This week’s topic for the Virtual Curriculum Fair is Exploring Our World. I’ve been looking back through old posts about some of the ways we’ve studied history and geography. One of the things that I love about the Virtual Curriculum Fair is that it encourages me to look back over old posts. There is a lot of our homeschool history on this blog. I found that my Virtual Curriculum Fair posts are some of the best.
Last year I wrote Encouraging Curiosity About the World which focused on my oldest son and our years homeschooling him. The year before I described Unschooling Science and the previous was Raising Map Nuts. I looked at these and thought, “What can I add to this?” (Don’t worry, I thought of something!)
There is one activity that has been especially helpful for learning history in our home – reading historical fiction. Both of my girls have read many historical fiction books that they have chosen themselves from the library. I’ve let them read about a variety of historical topics in no particular order. In that way, they’ve built up a basic history knowledge with essentially no effort from me. As a result, they’ve developed an interest in various historical time periods and had a desire to learn more.
Literature-Based History Curricula
While just reading historical fiction is helpful, the love of historical fiction can be built upon with literature-based history curricula. I’ve used a couple of different history curricula that utilized historical fiction and provided a more systematic and logical approach to learning history than random library checkouts. By the way, you can read how I keep track of library books, if you have trouble turning books in on time.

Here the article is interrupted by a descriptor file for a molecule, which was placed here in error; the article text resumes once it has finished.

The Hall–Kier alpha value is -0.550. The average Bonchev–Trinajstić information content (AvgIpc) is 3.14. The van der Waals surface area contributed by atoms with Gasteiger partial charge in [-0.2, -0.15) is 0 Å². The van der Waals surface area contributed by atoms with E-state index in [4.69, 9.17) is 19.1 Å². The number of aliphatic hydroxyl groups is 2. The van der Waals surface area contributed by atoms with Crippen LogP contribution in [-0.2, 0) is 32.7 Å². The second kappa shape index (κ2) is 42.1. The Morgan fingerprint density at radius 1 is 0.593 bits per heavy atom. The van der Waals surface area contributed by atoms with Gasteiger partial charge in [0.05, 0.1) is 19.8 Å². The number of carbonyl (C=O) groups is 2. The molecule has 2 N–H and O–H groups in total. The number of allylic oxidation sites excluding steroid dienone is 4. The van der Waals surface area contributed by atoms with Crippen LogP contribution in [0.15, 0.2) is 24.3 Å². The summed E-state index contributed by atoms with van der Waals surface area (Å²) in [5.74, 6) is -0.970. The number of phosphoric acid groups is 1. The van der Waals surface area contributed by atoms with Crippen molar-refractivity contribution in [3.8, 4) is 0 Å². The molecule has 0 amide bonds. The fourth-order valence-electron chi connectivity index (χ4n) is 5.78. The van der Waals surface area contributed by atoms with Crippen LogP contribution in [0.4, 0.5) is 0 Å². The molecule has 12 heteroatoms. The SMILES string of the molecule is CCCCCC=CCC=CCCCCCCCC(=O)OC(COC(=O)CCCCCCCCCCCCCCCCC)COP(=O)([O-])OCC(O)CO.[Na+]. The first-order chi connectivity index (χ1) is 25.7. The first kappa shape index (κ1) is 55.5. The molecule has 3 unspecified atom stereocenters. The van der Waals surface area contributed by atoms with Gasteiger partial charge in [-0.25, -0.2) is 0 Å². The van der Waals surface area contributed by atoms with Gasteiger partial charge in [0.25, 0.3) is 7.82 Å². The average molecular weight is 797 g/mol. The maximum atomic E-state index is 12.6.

The first one, Truthquest, provides books arranged by topic for specific time periods. You can read my complete review of Truthquest.
The other literature-based history program that we’ve used is Tapestry of Grace. We used it for several years when my older children were younger. We’ve started back with Tapestry of Grace this school year with my 5th grader, Lizzie. Here’s my review of Tapestry of Grace. I also have all the posts on Tapestry of Grace tagged. In addition, I have compared Tapestry of Grace to two other popular literature based history curricula: Sonlight and My Father’s World.
Historical fiction is not just for the kids. I’ve found that reading historical fiction inspires me to learn and study more about particular time periods. There are a couple of mystery series set in World War I that I have enjoyed so much that I keep looking for more books about that time period.
Please visit my fellow homeschool bloggers who are talking about Exploring Our World this week:
Note: all links will be LIVE by Monday 1/23 at noon EST.
Notebooking Our Way through History by Susan @ Homeschooling Hearts & Minds
Studying the Where and How by Michele@Family, Faith and Fridays
The History of Our Mysterious Struggle With History by Laura @ Four Little Penguins
Social Science, Science and Exploring our World – Our Path by Joelle @ Homeschooling for His Glory
History in Our Homeschool by Amanda H @ Hopkins Homeschool
Exploring Our World Through History And Science by Laura @ Day by Day in Our World
Bringing History to Life! by Yvie @ Gypsy Road
History, Living Books and the Imagination by Sarah @ Delivering Grace
Exploring our world comes in many different forms. by Kim @ Good Sweet Love
Bible, History and Geography by Lizzy @ Peaches At Home
Beyond the Books – Social Studies and Science by Shecki @ Greatly Blessed
Exploring the World with Living Books by Brittney @ Mom’s Heart
High School History & Science without Textbooks by Christy @ Unexpected Homeschool
Exploring the World Starting with Canada by Annette @ A Net in Time
Visit The World Through Video by Lori H @ At Home: where life happens
Nature Study is Our Favorite Way to Do Science by HillaryM @ Walking Fruitfully
What A Wonderful World by Kym @ Homeschool Coffee Break
The Time we got Lost in the Woods by Dana Hanley @ Roscommon Acres